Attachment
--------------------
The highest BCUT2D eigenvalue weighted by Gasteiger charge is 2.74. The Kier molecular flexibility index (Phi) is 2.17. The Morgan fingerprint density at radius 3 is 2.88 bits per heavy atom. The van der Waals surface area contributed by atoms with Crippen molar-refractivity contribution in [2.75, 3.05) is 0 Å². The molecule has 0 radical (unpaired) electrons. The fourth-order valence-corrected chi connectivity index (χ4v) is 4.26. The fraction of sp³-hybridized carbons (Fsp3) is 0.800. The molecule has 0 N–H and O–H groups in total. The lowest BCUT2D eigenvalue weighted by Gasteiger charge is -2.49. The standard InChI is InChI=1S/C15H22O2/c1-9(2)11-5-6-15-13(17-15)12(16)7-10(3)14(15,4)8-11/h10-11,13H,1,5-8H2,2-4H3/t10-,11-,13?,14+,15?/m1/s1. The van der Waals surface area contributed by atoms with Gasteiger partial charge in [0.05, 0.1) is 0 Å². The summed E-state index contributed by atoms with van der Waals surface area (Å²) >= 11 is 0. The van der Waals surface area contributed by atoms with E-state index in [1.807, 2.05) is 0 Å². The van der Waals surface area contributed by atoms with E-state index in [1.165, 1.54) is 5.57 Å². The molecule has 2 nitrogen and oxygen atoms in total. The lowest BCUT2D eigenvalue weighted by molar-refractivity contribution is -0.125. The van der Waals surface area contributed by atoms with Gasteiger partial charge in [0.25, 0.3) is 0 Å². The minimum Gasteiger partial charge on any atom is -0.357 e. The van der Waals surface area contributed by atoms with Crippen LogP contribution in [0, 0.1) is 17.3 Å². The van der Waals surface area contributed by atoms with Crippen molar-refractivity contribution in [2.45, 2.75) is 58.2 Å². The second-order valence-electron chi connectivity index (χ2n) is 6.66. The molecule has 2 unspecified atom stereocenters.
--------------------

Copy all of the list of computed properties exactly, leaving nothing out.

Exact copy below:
The highest BCUT2D eigenvalue weighted by Gasteiger charge is 2.74. The Kier molecular flexibility index (Phi) is 2.17. The Morgan fingerprint density at radius 3 is 2.88 bits per heavy atom. The van der Waals surface area contributed by atoms with Crippen molar-refractivity contribution in [2.75, 3.05) is 0 Å². The molecule has 0 radical (unpaired) electrons. The fourth-order valence-corrected chi connectivity index (χ4v) is 4.26. The fraction of sp³-hybridized carbons (Fsp3) is 0.800. The molecule has 0 N–H and O–H groups in total. The lowest BCUT2D eigenvalue weighted by Gasteiger charge is -2.49. The standard InChI is InChI=1S/C15H22O2/c1-9(2)11-5-6-15-13(17-15)12(16)7-10(3)14(15,4)8-11/h10-11,13H,1,5-8H2,2-4H3/t10-,11-,13?,14+,15?/m1/s1. The van der Waals surface area contributed by atoms with Gasteiger partial charge in [0.05, 0.1) is 0 Å². The summed E-state index contributed by atoms with van der Waals surface area (Å²) >= 11 is 0. The van der Waals surface area contributed by atoms with E-state index in [1.807, 2.05) is 0 Å². The van der Waals surface area contributed by atoms with E-state index in [1.165, 1.54) is 5.57 Å². The molecule has 2 nitrogen and oxygen atoms in total. The lowest BCUT2D eigenvalue weighted by molar-refractivity contribution is -0.125. The van der Waals surface area contributed by atoms with Gasteiger partial charge in [0.25, 0.3) is 0 Å². The minimum Gasteiger partial charge on any atom is -0.357 e. The van der Waals surface area contributed by atoms with Crippen LogP contribution in [0, 0.1) is 17.3 Å². The van der Waals surface area contributed by atoms with Crippen molar-refractivity contribution in [2.45, 2.75) is 58.2 Å². The second-order valence-electron chi connectivity index (χ2n) is 6.66. The molecule has 2 unspecified atom stereocenters.